Press release: KTA Media
Images: Alexandru Baranescu
The 2017 TwinTip:Racing Asian Championships came to an end yesterday, with plenty of racing action in all divisions. Run for the first time completely in the event format which will also be used in the 2018 Youth Olympic Games in Argentina when kiteboarding will make its Olympic debut, the youth riders showed that they can beat most of the open men and women competitors.
The slalom/boardercross format requires equipment control and technical skills more than anything else to achieve top speeds and controlled jumps over the floating obstacles. This puts equipment choice into the background, making this event especially affordable for the emerging and developing nations. After 5 days of intense racing, the leaders went into the final day with only marginal leads, any mistake could change the podium positions especially in the hard fought boys division where Philippines Christian Tio had a triple handicap by competing in the boys, open mens, and freestyle divisions of the event. The 15 year old surely had the most kilometers in his legs at the end of the week !
With winds blowing in our favour from mid-morning onwards, the final day of competition kicked off with energy and high expectations in equal parts. The racers were split into different fleets than the previous few days, going from fleets of 8 to fleets of 15 on average. It made for an interesting turn of racing stats, as suddenly different names from the top contenders were pitted against each other for the first time this week. Although we have come quite accustomed to seeing the likes of Yo and Atte chasing each other up and down the race course, it’s been seldom we’ve seen Atte Kappel and Christian Tio battling it out at the front of the pack.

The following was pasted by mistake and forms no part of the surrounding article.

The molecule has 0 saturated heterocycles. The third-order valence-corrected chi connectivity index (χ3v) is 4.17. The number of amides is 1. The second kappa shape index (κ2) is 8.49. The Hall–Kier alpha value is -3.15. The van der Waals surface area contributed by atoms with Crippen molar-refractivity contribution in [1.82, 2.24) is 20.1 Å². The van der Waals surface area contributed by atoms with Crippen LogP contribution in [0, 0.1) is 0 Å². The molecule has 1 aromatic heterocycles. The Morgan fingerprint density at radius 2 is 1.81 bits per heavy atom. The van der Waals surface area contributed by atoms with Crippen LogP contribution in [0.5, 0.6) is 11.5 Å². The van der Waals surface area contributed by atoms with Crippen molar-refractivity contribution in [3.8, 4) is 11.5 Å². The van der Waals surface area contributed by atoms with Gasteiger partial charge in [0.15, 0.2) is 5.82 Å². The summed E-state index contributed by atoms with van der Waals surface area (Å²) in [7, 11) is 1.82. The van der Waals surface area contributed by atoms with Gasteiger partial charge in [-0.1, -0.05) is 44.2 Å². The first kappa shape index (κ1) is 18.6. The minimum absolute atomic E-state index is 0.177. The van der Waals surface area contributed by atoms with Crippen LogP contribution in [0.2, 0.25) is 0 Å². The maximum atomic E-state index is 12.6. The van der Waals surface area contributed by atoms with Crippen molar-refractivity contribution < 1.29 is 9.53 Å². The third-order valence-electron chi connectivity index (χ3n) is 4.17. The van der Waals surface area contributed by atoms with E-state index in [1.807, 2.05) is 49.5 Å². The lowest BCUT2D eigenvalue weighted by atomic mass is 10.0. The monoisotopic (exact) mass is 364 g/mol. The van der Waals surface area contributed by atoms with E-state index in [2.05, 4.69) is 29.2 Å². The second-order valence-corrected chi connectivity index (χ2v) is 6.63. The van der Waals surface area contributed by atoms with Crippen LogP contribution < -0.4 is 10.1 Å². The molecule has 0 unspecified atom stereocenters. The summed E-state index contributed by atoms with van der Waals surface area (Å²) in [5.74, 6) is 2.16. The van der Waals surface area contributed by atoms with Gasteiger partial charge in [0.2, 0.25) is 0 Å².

Similarly we saw fellow Thai, Praphan Thongnak up at the front of the fleet giving Asian Champion Yo Narapichit Pudla a run for his money on a number of occasions. Even in the final day of competition nobody’s fate was certain. Nobody’s fate, that is, except for 16 year old Jingle Chen from China, who didn’t falter from her top position in a single heat this week. When she casually hopped off her board at the shore break after effortlessly leaving the rest of the women’s fleet trailing behind her, she smiled with ease and explained that in fact, it wasn’t as easy as it looked- foiling has been her main focus over the past few months and to ride a twin tip again feels very challenging- especially given the level of her competitors. Well, Jingle, your modesty matches your skills.
Once all the races came to a close, 30 or so kiters took to the water for the long awaited end of week expression session. A huge crowd drew around the edge of the bleachers and spilled out onto the sand, every set of eyes captivated by the pack of riders jumping, spinning, and pulling out every trick you can imagine- however unpolished it might have been it was a genuine show of expression, that’s for sure.
While kiteboarding moves gradually further and further down the Olympic path, we often find parallels drawn between our sports. For most of the parts kiteboard racing is closely aligned with the world of sailing, but here is where the difference lies- in the core of the sport, in the spirit of the riders in the last hours of a week-long competition, in the expression session, where everyone is coming together to share the water, the wind, the sun in a friendship way, put all competition aside.
With the expression complete the riders finally made their way from the beach to prepare themselves for the awards ceremony and final closing party. Again sponsored and prepared by our very hands on title sponsors Moose Cider. It’s been great working with these guys and to see new support from them coming into our sport. It was a tired, but happy crew of riders, officials and event team that gathered for the awards at the atmospheric site of Wilburland for the final bash. The awards were led by TV presenter Grace Austin and MC Reo Mendoza who brought the summary of the week together and presented the winners to the assembled crowds of supporters.
IKA Technical Director Markus Schwendter then closed the formal proceedings with the motivating speech that confirmed that everyone had played their part in consolidating the Youth Olympic race format choice was a good one.
The week had played out perfectly on that score, some lessons learned and adjustments made for sure, but in the end we have our first Kite Olympic race been an overwhelming success, so it’s ‘onwards and upwards from here on in until 2018 with the next two major competitions in Italy (European Championships) and Korea (World Championships giving the riders another important testing ground on their way to the Qualifier Events beginning of 2018.